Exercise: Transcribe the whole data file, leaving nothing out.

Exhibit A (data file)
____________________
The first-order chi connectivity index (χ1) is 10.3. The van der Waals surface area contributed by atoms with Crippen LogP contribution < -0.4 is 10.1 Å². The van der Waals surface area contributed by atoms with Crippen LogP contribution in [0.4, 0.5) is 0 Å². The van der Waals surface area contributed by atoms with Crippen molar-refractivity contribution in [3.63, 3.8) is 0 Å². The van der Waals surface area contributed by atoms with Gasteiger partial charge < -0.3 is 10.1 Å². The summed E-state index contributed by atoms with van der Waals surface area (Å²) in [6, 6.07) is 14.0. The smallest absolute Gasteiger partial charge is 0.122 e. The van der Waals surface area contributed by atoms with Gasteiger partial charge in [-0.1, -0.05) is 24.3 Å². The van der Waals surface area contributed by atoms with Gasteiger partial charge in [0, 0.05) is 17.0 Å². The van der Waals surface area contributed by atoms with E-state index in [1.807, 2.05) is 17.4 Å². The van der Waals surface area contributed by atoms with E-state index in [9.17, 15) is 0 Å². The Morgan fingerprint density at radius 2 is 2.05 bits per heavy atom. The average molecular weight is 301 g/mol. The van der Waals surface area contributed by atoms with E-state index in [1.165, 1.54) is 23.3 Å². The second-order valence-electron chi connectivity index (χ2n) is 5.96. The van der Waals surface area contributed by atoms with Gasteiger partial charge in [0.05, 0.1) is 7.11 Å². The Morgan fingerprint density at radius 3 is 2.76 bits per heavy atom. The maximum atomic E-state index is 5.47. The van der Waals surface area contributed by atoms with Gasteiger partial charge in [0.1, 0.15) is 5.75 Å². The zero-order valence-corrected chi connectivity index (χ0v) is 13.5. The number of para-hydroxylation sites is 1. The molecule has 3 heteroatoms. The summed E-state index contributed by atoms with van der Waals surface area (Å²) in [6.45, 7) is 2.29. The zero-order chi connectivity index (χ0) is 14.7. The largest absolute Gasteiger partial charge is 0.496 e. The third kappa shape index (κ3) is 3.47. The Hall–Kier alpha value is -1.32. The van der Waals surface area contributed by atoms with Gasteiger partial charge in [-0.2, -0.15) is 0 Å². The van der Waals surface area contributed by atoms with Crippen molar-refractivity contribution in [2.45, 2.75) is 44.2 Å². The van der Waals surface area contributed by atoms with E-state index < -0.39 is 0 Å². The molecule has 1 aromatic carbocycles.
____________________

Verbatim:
The first-order chi connectivity index (χ1) is 10.3. The van der Waals surface area contributed by atoms with Crippen LogP contribution < -0.4 is 10.1 Å². The van der Waals surface area contributed by atoms with Crippen LogP contribution in [0.4, 0.5) is 0 Å². The van der Waals surface area contributed by atoms with Crippen molar-refractivity contribution in [3.63, 3.8) is 0 Å². The van der Waals surface area contributed by atoms with Gasteiger partial charge < -0.3 is 10.1 Å². The summed E-state index contributed by atoms with van der Waals surface area (Å²) in [6, 6.07) is 14.0. The smallest absolute Gasteiger partial charge is 0.122 e. The van der Waals surface area contributed by atoms with Gasteiger partial charge in [-0.1, -0.05) is 24.3 Å². The van der Waals surface area contributed by atoms with Gasteiger partial charge in [0, 0.05) is 17.0 Å². The van der Waals surface area contributed by atoms with E-state index in [1.807, 2.05) is 17.4 Å². The van der Waals surface area contributed by atoms with E-state index in [9.17, 15) is 0 Å². The Morgan fingerprint density at radius 2 is 2.05 bits per heavy atom. The average molecular weight is 301 g/mol. The van der Waals surface area contributed by atoms with E-state index in [1.165, 1.54) is 23.3 Å². The second-order valence-electron chi connectivity index (χ2n) is 5.96. The van der Waals surface area contributed by atoms with Gasteiger partial charge in [0.05, 0.1) is 7.11 Å². The Morgan fingerprint density at radius 3 is 2.76 bits per heavy atom. The maximum atomic E-state index is 5.47. The van der Waals surface area contributed by atoms with Gasteiger partial charge in [0.1, 0.15) is 5.75 Å². The zero-order valence-corrected chi connectivity index (χ0v) is 13.5. The number of para-hydroxylation sites is 1. The molecule has 3 heteroatoms. The summed E-state index contributed by atoms with van der Waals surface area (Å²) in [6.45, 7) is 2.29. The zero-order chi connectivity index (χ0) is 14.7. The largest absolute Gasteiger partial charge is 0.496 e. The third kappa shape index (κ3) is 3.47. The Hall–Kier alpha value is -1.32. The van der Waals surface area contributed by atoms with Gasteiger partial charge in [-0.2, -0.15) is 0 Å². The van der Waals surface area contributed by atoms with Crippen molar-refractivity contribution in [2.45, 2.75) is 44.2 Å². The van der Waals surface area contributed by atoms with E-state index < -0.39 is 0 Å². The molecule has 1 aromatic carbocycles.